Until about 1957, Ramponi signed his cartoons “KREMOS,” an adaptation of the signature he employed while in the army, when regulations prohibited his moonlighting in his profession. A friend of his named Cremo acted as his intermediary, seeking and accepting assignments on his behalf, and Ramponi signed that name to his work. As he became more successful with that signature, he adapted it to KREMOS. To avoid a copyright fight with a painter who also signed his work KREMOS, Ramponi abandoned the pen name in 1957 and signed his work with his first name, Niso. But it was his cartoons signed KREMOS that seeped into the U.S. occasionally in the mildly risque digest magazines published in the 1950s by Humorama, Jest, Gee Whiz, Gaze et al.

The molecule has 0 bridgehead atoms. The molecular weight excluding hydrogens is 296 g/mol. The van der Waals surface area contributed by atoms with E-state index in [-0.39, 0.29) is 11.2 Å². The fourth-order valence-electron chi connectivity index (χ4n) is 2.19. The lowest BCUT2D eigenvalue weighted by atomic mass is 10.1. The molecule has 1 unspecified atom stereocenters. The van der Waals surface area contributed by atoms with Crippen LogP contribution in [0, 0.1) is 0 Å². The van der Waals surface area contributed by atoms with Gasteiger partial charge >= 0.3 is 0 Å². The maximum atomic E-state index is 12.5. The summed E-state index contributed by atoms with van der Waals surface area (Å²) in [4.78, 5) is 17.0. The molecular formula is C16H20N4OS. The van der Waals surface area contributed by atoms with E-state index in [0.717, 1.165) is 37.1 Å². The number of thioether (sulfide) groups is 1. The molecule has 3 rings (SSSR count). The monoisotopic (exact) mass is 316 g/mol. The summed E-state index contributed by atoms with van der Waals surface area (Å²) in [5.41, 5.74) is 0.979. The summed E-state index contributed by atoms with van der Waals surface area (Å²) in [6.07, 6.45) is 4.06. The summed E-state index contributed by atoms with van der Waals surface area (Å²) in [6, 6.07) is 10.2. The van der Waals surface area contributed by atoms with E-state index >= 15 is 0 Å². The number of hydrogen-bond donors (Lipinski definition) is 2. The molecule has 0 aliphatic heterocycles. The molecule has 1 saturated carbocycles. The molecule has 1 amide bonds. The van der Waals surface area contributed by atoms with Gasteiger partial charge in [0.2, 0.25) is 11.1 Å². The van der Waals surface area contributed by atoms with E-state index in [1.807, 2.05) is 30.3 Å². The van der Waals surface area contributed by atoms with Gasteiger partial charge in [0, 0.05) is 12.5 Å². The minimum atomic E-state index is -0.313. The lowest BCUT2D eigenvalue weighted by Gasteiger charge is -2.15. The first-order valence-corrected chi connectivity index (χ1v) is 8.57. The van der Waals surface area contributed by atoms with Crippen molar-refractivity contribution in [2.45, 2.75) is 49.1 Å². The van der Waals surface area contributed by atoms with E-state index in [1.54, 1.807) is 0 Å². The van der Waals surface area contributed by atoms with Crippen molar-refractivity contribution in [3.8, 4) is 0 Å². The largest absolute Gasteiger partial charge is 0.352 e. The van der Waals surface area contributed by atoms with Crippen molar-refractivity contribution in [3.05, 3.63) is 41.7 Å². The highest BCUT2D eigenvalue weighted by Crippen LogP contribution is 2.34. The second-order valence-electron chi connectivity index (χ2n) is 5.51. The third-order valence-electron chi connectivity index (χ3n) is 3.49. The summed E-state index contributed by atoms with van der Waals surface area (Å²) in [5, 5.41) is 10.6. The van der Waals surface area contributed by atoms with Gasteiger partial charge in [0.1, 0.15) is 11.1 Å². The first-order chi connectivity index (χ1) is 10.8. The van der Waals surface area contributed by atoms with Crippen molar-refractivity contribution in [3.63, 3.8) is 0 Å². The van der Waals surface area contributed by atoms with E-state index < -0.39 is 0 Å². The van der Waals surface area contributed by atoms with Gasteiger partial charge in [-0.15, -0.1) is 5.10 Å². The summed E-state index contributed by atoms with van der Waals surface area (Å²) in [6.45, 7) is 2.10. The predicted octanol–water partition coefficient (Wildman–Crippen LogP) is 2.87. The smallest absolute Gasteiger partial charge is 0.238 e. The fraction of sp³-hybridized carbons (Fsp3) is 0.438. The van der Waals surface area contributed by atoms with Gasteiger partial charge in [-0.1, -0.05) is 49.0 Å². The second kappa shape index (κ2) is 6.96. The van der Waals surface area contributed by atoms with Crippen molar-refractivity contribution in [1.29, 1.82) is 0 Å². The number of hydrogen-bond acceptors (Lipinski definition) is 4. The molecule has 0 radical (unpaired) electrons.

And now for a sampling of his cartoony good girls, whose generously bootied embonpoint evokes another (somewhat more celebrated) Italian figure, Sophia Loren’s. KREMOS’ women became somewhat more slender as time passed but no less appealing. They are given generous display in these volumes, one cartoon to a page; and each cartoon is copiously sourced. Visit Lost Art Books website for more pictures and to order your copies. Incidentally, the next book from Lost Art Books will focus on Ethel Hays, an American cartoonist of the 1920s and 1930s whose delicate delineations are as delicious a treat as KREMOS’.

The captions on KREMOS’ cartoons appear, alas, at a tiny dimension. You can enlarge the pictures to read them, but you’ll discover, as I did, that the ribald comedy of the 1950s is pretty tame (not to say lame) so you’ll better spend your time just admiring the view.